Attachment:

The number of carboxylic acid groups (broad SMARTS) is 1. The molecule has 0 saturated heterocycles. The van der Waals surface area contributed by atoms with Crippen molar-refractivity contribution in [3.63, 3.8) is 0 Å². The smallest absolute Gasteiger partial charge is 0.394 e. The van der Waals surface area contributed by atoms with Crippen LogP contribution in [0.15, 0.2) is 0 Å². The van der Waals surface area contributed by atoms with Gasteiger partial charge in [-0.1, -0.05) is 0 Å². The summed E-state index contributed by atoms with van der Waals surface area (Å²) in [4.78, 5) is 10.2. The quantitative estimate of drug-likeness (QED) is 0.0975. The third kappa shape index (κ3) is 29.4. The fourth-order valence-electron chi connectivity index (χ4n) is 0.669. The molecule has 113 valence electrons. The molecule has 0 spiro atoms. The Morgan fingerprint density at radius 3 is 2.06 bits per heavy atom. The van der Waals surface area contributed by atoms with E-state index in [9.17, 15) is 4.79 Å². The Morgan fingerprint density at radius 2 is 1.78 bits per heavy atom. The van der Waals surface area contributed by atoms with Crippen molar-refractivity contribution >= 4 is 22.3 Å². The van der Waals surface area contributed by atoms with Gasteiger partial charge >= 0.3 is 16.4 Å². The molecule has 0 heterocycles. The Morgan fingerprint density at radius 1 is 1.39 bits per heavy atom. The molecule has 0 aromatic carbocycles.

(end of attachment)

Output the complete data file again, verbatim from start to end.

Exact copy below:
The number of carboxylic acid groups (broad SMARTS) is 1. The molecule has 0 saturated heterocycles. The van der Waals surface area contributed by atoms with Crippen molar-refractivity contribution in [3.63, 3.8) is 0 Å². The smallest absolute Gasteiger partial charge is 0.394 e. The van der Waals surface area contributed by atoms with Crippen LogP contribution in [0.15, 0.2) is 0 Å². The van der Waals surface area contributed by atoms with Gasteiger partial charge in [-0.1, -0.05) is 0 Å². The summed E-state index contributed by atoms with van der Waals surface area (Å²) in [4.78, 5) is 10.2. The quantitative estimate of drug-likeness (QED) is 0.0975. The third kappa shape index (κ3) is 29.4. The fourth-order valence-electron chi connectivity index (χ4n) is 0.669. The molecule has 113 valence electrons. The molecule has 0 spiro atoms. The Morgan fingerprint density at radius 3 is 2.06 bits per heavy atom. The van der Waals surface area contributed by atoms with E-state index in [9.17, 15) is 4.79 Å². The Morgan fingerprint density at radius 2 is 1.78 bits per heavy atom. The van der Waals surface area contributed by atoms with Crippen molar-refractivity contribution >= 4 is 22.3 Å². The van der Waals surface area contributed by atoms with Gasteiger partial charge >= 0.3 is 16.4 Å². The molecule has 0 heterocycles. The Morgan fingerprint density at radius 1 is 1.39 bits per heavy atom. The molecule has 0 aromatic carbocycles.